Have fun exploring and please tune in to next week's One Mission Stories to hear OMS' executive director of international ministries, Randy Spacht talk about his current role and his 17 years in Colombia.
If you have any questions, you can email us at firstname.lastname@example.org.
If you missed the program, you can listen to it at www.onemissionsociety.org/radio, or you can subscribe to our iTunes podcast here.
September 17 2013
Human Trafficking Prevention Starts By Entering Others’ Stories
Today in Thailand there is a teenage boy who is one step away from entering the sex industry. Right now in the Philippines, there is a woman who is one choice away from being prostituted. They may be sitting on the street, begging for change, driven to desperation but hanging on by one last thread. If we saw them, if we knew they were just one choice away, would we be able to prevent it?
Many of us choose to avert our eyes when we see someone helpless or begging on the streets. Because something happens when we look. When we make eye contact with someone, we experience a connection. Looking (really looking) at the person in need causes us to enter into their situation. It forces us to feel something for them. It compels us to act because we become part of their story.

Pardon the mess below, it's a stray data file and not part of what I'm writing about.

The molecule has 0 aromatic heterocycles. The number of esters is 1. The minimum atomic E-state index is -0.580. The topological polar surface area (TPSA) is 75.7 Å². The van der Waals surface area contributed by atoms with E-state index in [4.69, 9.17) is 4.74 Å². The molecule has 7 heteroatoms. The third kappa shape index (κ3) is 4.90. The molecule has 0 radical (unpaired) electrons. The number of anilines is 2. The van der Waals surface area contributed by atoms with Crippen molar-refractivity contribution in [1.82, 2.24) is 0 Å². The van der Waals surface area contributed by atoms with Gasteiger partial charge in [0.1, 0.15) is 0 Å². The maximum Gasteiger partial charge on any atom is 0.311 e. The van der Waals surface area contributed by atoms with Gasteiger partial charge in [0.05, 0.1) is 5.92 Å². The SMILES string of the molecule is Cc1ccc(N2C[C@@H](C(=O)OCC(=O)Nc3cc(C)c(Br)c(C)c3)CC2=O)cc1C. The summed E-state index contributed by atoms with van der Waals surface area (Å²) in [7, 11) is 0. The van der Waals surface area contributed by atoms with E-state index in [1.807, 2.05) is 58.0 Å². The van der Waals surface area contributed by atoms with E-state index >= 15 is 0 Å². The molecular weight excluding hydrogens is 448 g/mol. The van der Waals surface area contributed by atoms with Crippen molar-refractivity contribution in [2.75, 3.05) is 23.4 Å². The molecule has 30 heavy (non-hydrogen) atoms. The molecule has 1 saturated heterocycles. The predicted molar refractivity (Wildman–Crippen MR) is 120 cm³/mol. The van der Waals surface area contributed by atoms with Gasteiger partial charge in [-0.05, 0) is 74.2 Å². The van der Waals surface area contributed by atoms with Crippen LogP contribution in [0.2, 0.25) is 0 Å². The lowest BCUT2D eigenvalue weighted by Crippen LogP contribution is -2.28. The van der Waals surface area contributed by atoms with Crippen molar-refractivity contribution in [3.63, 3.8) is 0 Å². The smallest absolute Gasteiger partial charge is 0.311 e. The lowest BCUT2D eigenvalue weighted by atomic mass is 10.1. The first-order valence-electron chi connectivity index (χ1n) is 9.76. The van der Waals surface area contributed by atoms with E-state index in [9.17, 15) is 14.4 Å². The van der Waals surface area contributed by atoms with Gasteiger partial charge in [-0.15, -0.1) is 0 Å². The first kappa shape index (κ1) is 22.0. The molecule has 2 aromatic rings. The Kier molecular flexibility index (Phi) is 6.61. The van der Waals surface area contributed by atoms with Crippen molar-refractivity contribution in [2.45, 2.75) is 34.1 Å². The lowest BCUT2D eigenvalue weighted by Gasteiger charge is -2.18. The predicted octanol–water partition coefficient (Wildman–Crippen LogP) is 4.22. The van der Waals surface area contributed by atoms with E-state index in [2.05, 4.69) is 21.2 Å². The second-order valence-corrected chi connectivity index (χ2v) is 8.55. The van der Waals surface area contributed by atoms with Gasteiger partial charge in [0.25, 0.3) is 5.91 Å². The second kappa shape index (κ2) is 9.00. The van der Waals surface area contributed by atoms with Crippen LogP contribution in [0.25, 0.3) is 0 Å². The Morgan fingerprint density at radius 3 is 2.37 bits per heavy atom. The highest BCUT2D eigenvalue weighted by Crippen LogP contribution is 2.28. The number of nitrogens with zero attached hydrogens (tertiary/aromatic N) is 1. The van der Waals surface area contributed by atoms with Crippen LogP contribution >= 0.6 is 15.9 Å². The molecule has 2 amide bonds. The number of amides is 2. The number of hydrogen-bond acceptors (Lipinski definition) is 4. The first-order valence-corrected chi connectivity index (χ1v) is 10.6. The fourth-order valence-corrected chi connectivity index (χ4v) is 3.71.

I wrote a newsletter a year ago talking about the Zulu tribe of South Africa. They understand this concept of seeing people. In their native greetings, they say “Sawubona,“ meaning “I see you,” and the other person responds “Ngihkona,” literally, “I am here to be seen.”
The inherent meaning in the Zulu response is “by recognizing me, you brought me into existence.” When they see a person and greet them, they are looking deep into them and acknowledging their humanity, their personality, their dignity.
Everyone has a story. In Acts 3, Peter and John encountered a beggar and chose to enter his situation. Verse 4 says, “Peter looked straight at him, as did John. Then, Peter said, ‘Look at us!’” They saw him. Not only that, they made sure the man saw them also. They entered his story, and invited him to enter theirs. In that moment, the kingdom of heaven invaded earth. A man who couldn’t take a step could now leap and run!